Abdomen & Pelvis: The spleen is enlarged and has malignancy. “Bulky adenopathy” throughout the abdomen. A large mass of mesenteric nodes measures 5.5 x 12.5 x 14.2cm where SUVs peak at 7.0. Smaller cluster throughout the rest of the region. In other words, there is a large bulk of very swollen lymph nodes all over his abdomen and smaller clusters throughout including the groin.
Musculoskeletal: no cancer.
Final diagnosis: Stage 4 B-Cell Follicular Lymphoma, Grade 2. It is an indolent lymphoma (slow growing), in the spleen and waiting on bone marrow biopsy. (*update: the bone marrow biopsy was positive for malignancy)
Medically speaking, it’s a double edged sword. Aggressive lymphomas are curable. Indolent lymphomas such as Follicular lymphomas are not curable. All they can do is treat it to lessen its effect. Basically, the standard medical route is to do chemotherapy for 6 months, hoping it reduces the size of the lymphomas (possible remission) and wait and see how long it takes the nodes to swell up again. The typical recurrence is 2-5 years. Once it comes back with aggressive symptoms (night sweats, weight loss, etc), you try another chemotherapy cocktail in the hopes they can treat it for a while. Repeat until nothing else works. That’s it. There’s not much else to it. The challenge is that even with the new drugs . . .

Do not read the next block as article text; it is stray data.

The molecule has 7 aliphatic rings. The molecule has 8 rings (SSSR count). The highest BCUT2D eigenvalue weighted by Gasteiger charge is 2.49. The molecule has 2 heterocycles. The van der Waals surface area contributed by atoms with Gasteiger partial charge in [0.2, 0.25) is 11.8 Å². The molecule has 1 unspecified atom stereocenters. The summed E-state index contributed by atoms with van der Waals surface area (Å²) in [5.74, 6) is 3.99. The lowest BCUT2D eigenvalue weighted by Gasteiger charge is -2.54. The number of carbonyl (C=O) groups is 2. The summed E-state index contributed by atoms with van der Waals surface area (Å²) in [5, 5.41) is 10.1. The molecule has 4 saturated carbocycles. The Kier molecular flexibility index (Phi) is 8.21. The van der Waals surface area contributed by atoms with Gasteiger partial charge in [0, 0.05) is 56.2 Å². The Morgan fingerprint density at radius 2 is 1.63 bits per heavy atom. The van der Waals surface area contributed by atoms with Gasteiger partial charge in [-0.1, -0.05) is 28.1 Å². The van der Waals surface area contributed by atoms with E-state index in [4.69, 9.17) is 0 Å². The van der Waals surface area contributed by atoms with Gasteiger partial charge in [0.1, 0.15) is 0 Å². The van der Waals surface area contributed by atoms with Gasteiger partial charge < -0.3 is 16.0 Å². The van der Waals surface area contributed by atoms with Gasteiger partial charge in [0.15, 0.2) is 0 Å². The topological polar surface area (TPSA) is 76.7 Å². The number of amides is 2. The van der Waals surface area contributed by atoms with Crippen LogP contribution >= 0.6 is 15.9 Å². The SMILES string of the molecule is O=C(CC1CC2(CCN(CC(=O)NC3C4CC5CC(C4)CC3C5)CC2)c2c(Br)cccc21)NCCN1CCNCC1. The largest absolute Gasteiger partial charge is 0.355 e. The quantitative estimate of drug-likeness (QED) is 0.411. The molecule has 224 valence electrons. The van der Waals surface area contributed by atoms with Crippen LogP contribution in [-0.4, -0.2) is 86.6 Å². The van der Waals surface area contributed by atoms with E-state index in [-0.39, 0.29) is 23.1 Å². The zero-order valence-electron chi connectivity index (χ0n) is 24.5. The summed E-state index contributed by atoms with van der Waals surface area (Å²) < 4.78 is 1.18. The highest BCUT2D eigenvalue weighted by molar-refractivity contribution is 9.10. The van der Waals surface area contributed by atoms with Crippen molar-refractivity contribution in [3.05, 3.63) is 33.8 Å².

There still remain some unanswered questions about Bendamustine+Rituxan. The first question is with respect to secondary cancers years down the road. Most chemotherapy regimens are known to significantly increase the risk of secondary cancers 10-15-20 years down the road. It will take many years before we know if Bendamustine makes that risk higher, or lower than other treatments. (http://www.nhlcyberfamily.org/types/follicular.htm
GULP. Let that sink in. My husband is ONLY 35 Years Old. Current medical science states that they cannot eradicate Follicular Lymphoma and he has a 36% chance of living past 10 years based on their treatments. And, it means that he would live with the lymphoma and the symptoms would come and go for the duration of his life. Even if the chemotherapy drug were to work it significantly increases the risk of other cancers. GULP. Tears. I did not just hear those words. I did not just hear a life sentence.
BUT. “Your Lymphoma is misbehaving.”
Those words, an array of hope glistened in the conversation.